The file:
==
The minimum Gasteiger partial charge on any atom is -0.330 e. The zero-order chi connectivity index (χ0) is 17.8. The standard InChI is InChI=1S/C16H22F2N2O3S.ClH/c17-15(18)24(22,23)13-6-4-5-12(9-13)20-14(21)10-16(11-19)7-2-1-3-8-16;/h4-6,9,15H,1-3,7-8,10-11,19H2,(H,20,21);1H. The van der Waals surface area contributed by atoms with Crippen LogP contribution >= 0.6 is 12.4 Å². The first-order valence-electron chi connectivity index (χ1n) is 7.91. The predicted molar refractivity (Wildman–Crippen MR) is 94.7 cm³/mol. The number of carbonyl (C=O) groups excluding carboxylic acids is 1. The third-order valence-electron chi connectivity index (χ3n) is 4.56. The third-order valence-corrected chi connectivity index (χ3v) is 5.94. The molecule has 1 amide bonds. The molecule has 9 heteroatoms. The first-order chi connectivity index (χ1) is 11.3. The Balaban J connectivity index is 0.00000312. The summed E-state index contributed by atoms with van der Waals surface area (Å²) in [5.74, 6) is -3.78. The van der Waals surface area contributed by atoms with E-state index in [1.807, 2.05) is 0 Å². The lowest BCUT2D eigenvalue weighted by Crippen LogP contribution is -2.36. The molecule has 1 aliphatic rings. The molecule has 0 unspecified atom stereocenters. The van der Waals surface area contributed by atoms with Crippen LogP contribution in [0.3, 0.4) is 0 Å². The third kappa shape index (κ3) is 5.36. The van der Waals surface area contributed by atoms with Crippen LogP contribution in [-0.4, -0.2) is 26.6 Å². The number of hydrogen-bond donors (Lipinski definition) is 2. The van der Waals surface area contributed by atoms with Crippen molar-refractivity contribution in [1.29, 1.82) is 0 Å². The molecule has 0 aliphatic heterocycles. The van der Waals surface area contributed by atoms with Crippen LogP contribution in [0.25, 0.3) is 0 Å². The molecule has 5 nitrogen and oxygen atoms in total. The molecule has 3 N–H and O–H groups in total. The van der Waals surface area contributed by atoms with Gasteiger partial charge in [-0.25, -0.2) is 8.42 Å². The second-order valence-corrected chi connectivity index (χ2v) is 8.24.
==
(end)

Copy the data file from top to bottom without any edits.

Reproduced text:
The minimum Gasteiger partial charge on any atom is -0.330 e. The zero-order chi connectivity index (χ0) is 17.8. The standard InChI is InChI=1S/C16H22F2N2O3S.ClH/c17-15(18)24(22,23)13-6-4-5-12(9-13)20-14(21)10-16(11-19)7-2-1-3-8-16;/h4-6,9,15H,1-3,7-8,10-11,19H2,(H,20,21);1H. The van der Waals surface area contributed by atoms with Crippen LogP contribution >= 0.6 is 12.4 Å². The first-order valence-electron chi connectivity index (χ1n) is 7.91. The predicted molar refractivity (Wildman–Crippen MR) is 94.7 cm³/mol. The number of carbonyl (C=O) groups excluding carboxylic acids is 1. The third-order valence-electron chi connectivity index (χ3n) is 4.56. The third-order valence-corrected chi connectivity index (χ3v) is 5.94. The molecule has 1 amide bonds. The molecule has 9 heteroatoms. The first-order chi connectivity index (χ1) is 11.3. The Balaban J connectivity index is 0.00000312. The summed E-state index contributed by atoms with van der Waals surface area (Å²) in [5.74, 6) is -3.78. The van der Waals surface area contributed by atoms with E-state index in [1.807, 2.05) is 0 Å². The lowest BCUT2D eigenvalue weighted by Crippen LogP contribution is -2.36. The molecule has 1 aliphatic rings. The molecule has 0 unspecified atom stereocenters. The van der Waals surface area contributed by atoms with Crippen LogP contribution in [0.3, 0.4) is 0 Å². The third kappa shape index (κ3) is 5.36. The van der Waals surface area contributed by atoms with Crippen LogP contribution in [-0.4, -0.2) is 26.6 Å². The number of hydrogen-bond donors (Lipinski definition) is 2. The van der Waals surface area contributed by atoms with Crippen molar-refractivity contribution in [1.29, 1.82) is 0 Å². The molecule has 0 aliphatic heterocycles. The van der Waals surface area contributed by atoms with Crippen LogP contribution in [0.25, 0.3) is 0 Å². The molecule has 5 nitrogen and oxygen atoms in total. The molecule has 3 N–H and O–H groups in total. The van der Waals surface area contributed by atoms with Gasteiger partial charge in [-0.25, -0.2) is 8.42 Å². The second-order valence-corrected chi connectivity index (χ2v) is 8.24.